© Getty Images
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Lotus technical director Nick Chester believes that the team faces a close fight with Force India for fifth place in the constructors’ championship that will rage on until the end of the 2015 Formula 1 season.

Lotus currently ranks sixth in the teams’ standings, 17 points behind Force India in fifth with five races remaining this year.

Finishing fifth in the constructors’ championship would not only secure some much-needed additional prize money for Lotus, but it would also secure it a place on the F1 Strategy Group for 2016 when it is poised to become Renault F1 Team.

Reflecting on last weekend’s race in Japan, Chester said he was pleased with the double-points finished achieved by Lotus drivers Pastor Maldonado and Romain Grosjean, and believes that the team can catch up in the coming weeks if Force India hits trouble.

“[Japan] was very rewarding and also very important for us in our fight for fifth place in the constructors’ championship,” Chester said. “We closed up a little bit more on Force India and of course there is a bit more to do.

“They had a good race in Monza when both our cars got knocked out but effectively we’re one good race away where they have a bad one and we can catch up. It will be tight all the way until the end of the season.

Looking ahead to the upcoming Russian Grand Prix in Sochi, Chester spoke of the challenge posed to both the teams and the drivers by the tight and twisting circuit around the site of the old winter Olympic park.

“We know that the surface is very smooth and last year we struggled generating temperature with the tires, partly through the smooth surface and partly through what was a conservative tire allocation,” Chester said.

“Pirelli’s softer allocation for this year along with the more weathered track surface and our better knowledge of the circuit should mean we fare far better in this regard. In terms of its needs, we know that it’s a track that is quite power and traction-sensitive.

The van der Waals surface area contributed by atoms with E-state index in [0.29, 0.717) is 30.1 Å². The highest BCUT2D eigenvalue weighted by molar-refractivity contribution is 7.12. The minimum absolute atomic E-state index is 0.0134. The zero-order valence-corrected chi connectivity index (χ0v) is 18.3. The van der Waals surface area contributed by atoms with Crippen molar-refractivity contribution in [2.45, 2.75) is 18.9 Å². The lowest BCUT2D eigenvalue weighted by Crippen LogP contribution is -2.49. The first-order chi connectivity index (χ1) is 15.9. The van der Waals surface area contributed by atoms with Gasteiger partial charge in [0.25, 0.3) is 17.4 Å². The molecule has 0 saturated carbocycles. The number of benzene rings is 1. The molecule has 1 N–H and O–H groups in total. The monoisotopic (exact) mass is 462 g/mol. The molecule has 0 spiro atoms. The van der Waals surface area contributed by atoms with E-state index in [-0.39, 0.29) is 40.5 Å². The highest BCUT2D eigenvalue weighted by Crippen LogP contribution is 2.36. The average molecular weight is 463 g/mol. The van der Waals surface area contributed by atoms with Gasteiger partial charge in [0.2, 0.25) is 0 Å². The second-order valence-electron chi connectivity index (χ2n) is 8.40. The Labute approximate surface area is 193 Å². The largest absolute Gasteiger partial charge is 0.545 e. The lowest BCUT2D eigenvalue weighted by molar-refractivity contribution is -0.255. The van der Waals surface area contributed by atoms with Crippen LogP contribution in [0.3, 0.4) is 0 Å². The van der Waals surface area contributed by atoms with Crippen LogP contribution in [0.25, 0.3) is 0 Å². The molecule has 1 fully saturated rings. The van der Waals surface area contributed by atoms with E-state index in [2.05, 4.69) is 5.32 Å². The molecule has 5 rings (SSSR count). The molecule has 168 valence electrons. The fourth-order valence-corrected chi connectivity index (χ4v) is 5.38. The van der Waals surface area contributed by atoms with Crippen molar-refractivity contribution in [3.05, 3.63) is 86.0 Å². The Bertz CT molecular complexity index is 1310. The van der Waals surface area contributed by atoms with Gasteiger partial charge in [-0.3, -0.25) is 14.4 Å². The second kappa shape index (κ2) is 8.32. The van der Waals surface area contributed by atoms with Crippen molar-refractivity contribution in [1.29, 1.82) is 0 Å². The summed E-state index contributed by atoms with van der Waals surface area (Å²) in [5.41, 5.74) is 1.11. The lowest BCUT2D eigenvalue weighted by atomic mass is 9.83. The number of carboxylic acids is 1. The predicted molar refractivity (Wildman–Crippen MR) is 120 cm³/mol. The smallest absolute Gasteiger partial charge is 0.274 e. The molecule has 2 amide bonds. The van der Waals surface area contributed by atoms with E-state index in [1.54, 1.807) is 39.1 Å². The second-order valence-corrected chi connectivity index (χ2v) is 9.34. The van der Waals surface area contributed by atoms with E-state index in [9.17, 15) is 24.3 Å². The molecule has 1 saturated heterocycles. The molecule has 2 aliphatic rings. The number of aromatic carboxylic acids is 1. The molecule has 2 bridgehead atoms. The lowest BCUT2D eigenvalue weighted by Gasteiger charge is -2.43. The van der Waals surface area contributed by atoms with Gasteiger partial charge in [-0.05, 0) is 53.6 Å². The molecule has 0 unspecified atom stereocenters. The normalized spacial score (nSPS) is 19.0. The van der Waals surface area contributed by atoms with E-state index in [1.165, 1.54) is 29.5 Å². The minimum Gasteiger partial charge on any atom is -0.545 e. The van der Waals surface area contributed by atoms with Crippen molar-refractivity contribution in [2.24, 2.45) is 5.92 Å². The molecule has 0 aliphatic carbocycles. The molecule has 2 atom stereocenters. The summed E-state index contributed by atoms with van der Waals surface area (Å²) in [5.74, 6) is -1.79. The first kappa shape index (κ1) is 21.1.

“The layout presents a lot of slow speed corners and long straights. Braking down into turn 13 is very severe and you come out of the kink before you brake so it is a difficult corner to get right. Overall, the whole track is quite technical, so it certainly a challenging one for the drivers.”

Status targets 2016 GP2 title after GP3 exit

2015 GP2 Series Round 8.
Autodromo di Monza, Italy.
Sunday 6 September 2015.
Marlon Stockinger (PHL, Status Grand Prix) 
Photo: Sam Bloxham/GP2 Series Media Service.
ref: Digital Image _G7C2088
© GP2 Series
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Status Grand Prix has set its sights on winning the 2016 GP2 Series championship following its decision to close down its GP3 team at the end of the current season.

Earlier this week, GP3 issued a statement confirming its team roster for the next three seasons that featured new entries from DAMS and Virtuosi Racing.

However, both Carlin and Status did not appear on the list, signalling that both had opted to leave GP3 at the end of 2015.

Status first entered GP3 back in 2010, but only set up a GP2 team in 2015 after taking over the old Caterham Racing operation.

This will now become the main focus for the Irish outfit, though, as explained by team boss Teddy Yip Jr. earlier this week.

“Status Grand Prix has not renewed entry into the GP3 Series from 2016 onwards in order to maximize focus on our GP2 campaign,” Yip said.

“Having finished second in the team championship in the inaugural GP3 Series, we have enjoyed six successful years in the category collecting nine race wins, 26 podium finishes and vying for numerous team and driver titles.

“We are very proud to have given opportunities and achieved success with drivers such as Robert Wickens, Antonio Felix da Costa, Alexander Sims and our current GP2 race winner, Richie Stanaway.

“We now look forward to finishing the 2015 GP2 and GP3 seasons on a high before mounting a robust GP2 title campaign in 2016.”

Both GP2 and GP3 return from a one-month break next weekend in support of the Formula 1 Russian Grand Prix.